In A little south-western corner of the Korean peninsula, one last bastion of placidity still defiantly holds out against South Korea's general "bbali bbali" (loosely translated to "hurry, hurry!") culture.
The city of Jeonju's hanok village has been awarded the Slow City status by Cittaslow International, making it the 7th Slow City in Korea.
With its many narrow alleyways, and the largest collection of hanok (traditional Korean dwellings) in South Korea, Jeonju is the perfect place to slow down to enjoy a living breathing city still encased in the medieval cloak of Joseon Korea.
Fans of sageuk or historical dramas will find the hanok a familiar sight as many K-dramas are filmed here. While Seoul's Bukchon district may be known for its hanok, it is Jeonju's extensive collection of some 700 beautifully preserved hanok or traditional Korean houses, many of them several hundred years old that promises rewards for the traveller seeking an authentic travel experience into Korea's past.
For my 71-year-old mother, my younger sister and me, Jeonju is our one concession to history and culture in a hedonistic trip dedicated to the altar of shopping in Seoul.
The rail journey from Seoul's Yongsan station whisks us to Jeonju in under three hours. From Jeonju's train station, the hanok village is an inexpensive cab ride away.
To complete the experience, we book a night in a hanok which comes with ondol flooring, a staple of hanok architecture where the heat from charcoal and wood fires set in chutes beneath the houses keeps the hanok's floor toasty at night.
Today, more modern heating techniques serve to keep the floor warm, saving us from asphyxiating on toxic fumes.
The best way to enjoy the Jeonju's hanok village is to throw the itinerary out of the window and just go where your curiosity takes you.
Take a leaf from the town's snail mascot cheerily pointing the way on signposts throughout Jeonju,and slow down to savour its charming atmosphere.
We spend a leisurely afternoon strolling through its many lanes, peering over low stone walls fringed with roses in bloom into gravel-filled courtyards, browsing in boutiques, checking out other hanok guest houses and ancient Confucian academies.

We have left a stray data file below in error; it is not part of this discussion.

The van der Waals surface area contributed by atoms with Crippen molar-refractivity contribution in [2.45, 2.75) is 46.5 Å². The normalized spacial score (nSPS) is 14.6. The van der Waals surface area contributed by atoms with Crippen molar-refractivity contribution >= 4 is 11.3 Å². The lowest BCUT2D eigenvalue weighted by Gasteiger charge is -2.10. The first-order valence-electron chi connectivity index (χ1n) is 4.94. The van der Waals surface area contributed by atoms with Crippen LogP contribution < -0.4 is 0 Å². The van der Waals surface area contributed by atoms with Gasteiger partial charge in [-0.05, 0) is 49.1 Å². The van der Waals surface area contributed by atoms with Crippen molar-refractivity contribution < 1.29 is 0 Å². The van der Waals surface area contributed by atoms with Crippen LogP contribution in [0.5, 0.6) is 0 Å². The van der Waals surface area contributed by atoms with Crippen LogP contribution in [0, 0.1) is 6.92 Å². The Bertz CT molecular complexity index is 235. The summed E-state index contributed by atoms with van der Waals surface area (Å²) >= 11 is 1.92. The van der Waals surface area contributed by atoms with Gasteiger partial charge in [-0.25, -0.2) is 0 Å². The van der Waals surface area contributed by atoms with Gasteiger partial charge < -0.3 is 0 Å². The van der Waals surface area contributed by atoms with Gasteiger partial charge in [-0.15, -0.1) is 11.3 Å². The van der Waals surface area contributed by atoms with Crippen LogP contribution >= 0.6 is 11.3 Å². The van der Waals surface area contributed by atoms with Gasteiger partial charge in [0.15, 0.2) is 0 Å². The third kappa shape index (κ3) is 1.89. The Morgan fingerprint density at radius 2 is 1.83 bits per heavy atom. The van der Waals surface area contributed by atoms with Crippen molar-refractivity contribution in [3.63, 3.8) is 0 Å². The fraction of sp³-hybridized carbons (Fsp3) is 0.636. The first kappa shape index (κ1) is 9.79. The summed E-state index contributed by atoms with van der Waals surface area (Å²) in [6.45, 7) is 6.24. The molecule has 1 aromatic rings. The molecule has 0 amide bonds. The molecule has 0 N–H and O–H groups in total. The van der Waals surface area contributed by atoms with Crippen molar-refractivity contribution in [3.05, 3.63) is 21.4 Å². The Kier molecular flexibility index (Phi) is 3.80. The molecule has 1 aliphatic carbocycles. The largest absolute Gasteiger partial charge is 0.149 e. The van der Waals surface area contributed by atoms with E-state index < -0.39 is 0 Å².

Many hanok have reinvented themselves into chic and cosy cafes and teahouses.
On that warm spring day, children happily splash about in the cool waters of a stream running through the main thoroughfare of the village. Under the shade of the 500-year-old gingko tree, a landmark in the village, tourists seek shelter from the sun to nurse their icy mounds of patbingsu, a yummy mountain of shaved ice laced with fruit and syrup.
As the day continues, we wander further to the periphery of the village, ending up at the Jeondong cathedral, built in the late 1800s to commemorate the martyrdom of two early Korean Christians, both of whom were killed at Pungnammun just across the road.
Trivia note - South Korea has the largest number of Catholic martyrs outside of Italy.
Today, the cathedral is a key Catholic pilgrimage site in Korea. Even if you are not Catholic, the cathedral is worth a look, particularly at sunset as the grey and orange brickwork of the old cathedral glow warmly in the day's dying light.
Just across the road is the only reminder of Jeonju's four city gates - the Pungnammun - which sits in the middle of a traffic island.
Despite the prosaic location, the magnificence of the gate is an arresting sight of red lacquered pillars and walls rising from steep slopes of stone.
Birthplace of bibimbap
For a tiny place, Jeonju punches well above its weight in historical significance as the birthplace of one of Korea's most important and longest-lasting dynasties - the Joseon dynasty, for this is where the ruling Yi family originated.
But in my book, more importantly, this is the birthplace of bibimbap.
That healthy, veggie-laden, gochujang-smothered rice dish is the star of Jeonju's culinary heritage. Indeed, even among Koreans, many agree that Jeonju's bibimbap is a cut above the rest.
In Jeonju, we have a choice between cooked beef strips as the centrepiece of the dish or yukhoe (raw beef), with an egg broken over it. I go for broke and pick the yukhoe. Once on the table, the bibimbap is really almost too pretty to eat, with colourful vegetables, pickles, sprouts, mushrooms and beef piled so thick you can't see the rice beneath.
We ooh and ahh for all of 10 seconds before mussing it all up and tucking in with gusto.
Our evening in Jeonju ends in the flowerladen frontage of the Gyeonggijeon shrine listening to a pair of dashing young buskers take requests for some indie K-pop sounds.
At night, back in the little guesthouse with its paper-thin walls, we sleep on the ondol floor on a thin mattress. It is often said that one is usually frozen on one side and burnt on the other while sleeping on ondol floors.
Unfortunately, as the temperature nearsthe heat and humidity of summer, the ondol proves much too hot for a comfortable night's sleep. Or perhaps that's just an excuse for me to come back in winter.
Contemplating the snow-dusted whitescape of grey tile roofs and the stone-paved lanes of Jeonju in the hush of winter, from the warmth of my ondol floor sounds like a plan worth slowing down for.
Frequent trains from Seoul's Yongsan station leave at hourly intervals for Jeonju. The KTX takes about three hours to travel to Jeonju.
From Jeonju station, take a 15-minute taxi ride which costs about 5,000won (S$6).
Experience a night in a traditional hanok.
Jeonju's hanok village has many hanok converted into guesthouses.
Check rates on Internet hotel booking sites like Agoda or Booking.com. Rates range from $70 to a tad over $100 per night.
This article was published by the Special Projects Unit, Marketing Division, SPH.
This article was first published on October 28, 2014.
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